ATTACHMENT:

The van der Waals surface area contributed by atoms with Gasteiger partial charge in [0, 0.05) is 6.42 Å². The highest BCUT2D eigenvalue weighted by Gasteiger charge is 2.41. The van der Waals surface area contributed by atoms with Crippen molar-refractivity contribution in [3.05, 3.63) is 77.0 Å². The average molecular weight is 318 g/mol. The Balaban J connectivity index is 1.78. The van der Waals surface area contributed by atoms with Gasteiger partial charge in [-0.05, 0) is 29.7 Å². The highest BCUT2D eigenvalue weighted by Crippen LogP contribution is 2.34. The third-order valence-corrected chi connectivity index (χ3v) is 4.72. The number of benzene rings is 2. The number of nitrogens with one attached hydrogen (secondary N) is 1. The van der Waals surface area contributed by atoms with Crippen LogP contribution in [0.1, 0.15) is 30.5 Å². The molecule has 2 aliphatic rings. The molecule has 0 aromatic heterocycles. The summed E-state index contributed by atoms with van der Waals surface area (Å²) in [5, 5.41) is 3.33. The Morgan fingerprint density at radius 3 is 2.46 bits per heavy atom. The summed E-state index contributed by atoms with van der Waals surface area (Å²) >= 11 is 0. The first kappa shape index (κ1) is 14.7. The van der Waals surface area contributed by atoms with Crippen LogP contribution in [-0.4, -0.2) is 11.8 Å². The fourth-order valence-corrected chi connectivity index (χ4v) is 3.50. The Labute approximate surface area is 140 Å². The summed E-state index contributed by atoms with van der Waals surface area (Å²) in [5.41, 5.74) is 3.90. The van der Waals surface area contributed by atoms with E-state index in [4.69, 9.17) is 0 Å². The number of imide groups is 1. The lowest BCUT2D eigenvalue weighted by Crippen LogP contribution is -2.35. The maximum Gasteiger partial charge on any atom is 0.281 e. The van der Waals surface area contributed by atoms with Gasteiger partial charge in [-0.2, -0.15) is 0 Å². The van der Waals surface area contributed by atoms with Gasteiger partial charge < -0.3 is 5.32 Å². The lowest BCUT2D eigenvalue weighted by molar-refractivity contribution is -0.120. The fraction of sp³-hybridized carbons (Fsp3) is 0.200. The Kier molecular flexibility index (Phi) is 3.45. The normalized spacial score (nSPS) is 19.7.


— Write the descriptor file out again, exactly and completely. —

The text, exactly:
The van der Waals surface area contributed by atoms with Gasteiger partial charge in [0, 0.05) is 6.42 Å². The highest BCUT2D eigenvalue weighted by Gasteiger charge is 2.41. The van der Waals surface area contributed by atoms with Crippen molar-refractivity contribution in [3.05, 3.63) is 77.0 Å². The average molecular weight is 318 g/mol. The Balaban J connectivity index is 1.78. The van der Waals surface area contributed by atoms with Gasteiger partial charge in [-0.05, 0) is 29.7 Å². The highest BCUT2D eigenvalue weighted by Crippen LogP contribution is 2.34. The third-order valence-corrected chi connectivity index (χ3v) is 4.72. The number of benzene rings is 2. The number of nitrogens with one attached hydrogen (secondary N) is 1. The van der Waals surface area contributed by atoms with Crippen LogP contribution in [0.1, 0.15) is 30.5 Å². The molecule has 2 aliphatic rings. The molecule has 0 aromatic heterocycles. The summed E-state index contributed by atoms with van der Waals surface area (Å²) in [5, 5.41) is 3.33. The Morgan fingerprint density at radius 3 is 2.46 bits per heavy atom. The summed E-state index contributed by atoms with van der Waals surface area (Å²) >= 11 is 0. The first kappa shape index (κ1) is 14.7. The van der Waals surface area contributed by atoms with Crippen LogP contribution in [-0.4, -0.2) is 11.8 Å². The fourth-order valence-corrected chi connectivity index (χ4v) is 3.50. The Labute approximate surface area is 140 Å². The summed E-state index contributed by atoms with van der Waals surface area (Å²) in [5.41, 5.74) is 3.90. The van der Waals surface area contributed by atoms with E-state index in [4.69, 9.17) is 0 Å². The number of imide groups is 1. The lowest BCUT2D eigenvalue weighted by Crippen LogP contribution is -2.35. The maximum Gasteiger partial charge on any atom is 0.281 e. The van der Waals surface area contributed by atoms with Gasteiger partial charge in [-0.2, -0.15) is 0 Å². The van der Waals surface area contributed by atoms with Gasteiger partial charge < -0.3 is 5.32 Å². The lowest BCUT2D eigenvalue weighted by molar-refractivity contribution is -0.120. The fraction of sp³-hybridized carbons (Fsp3) is 0.200. The Kier molecular flexibility index (Phi) is 3.45. The normalized spacial score (nSPS) is 19.7.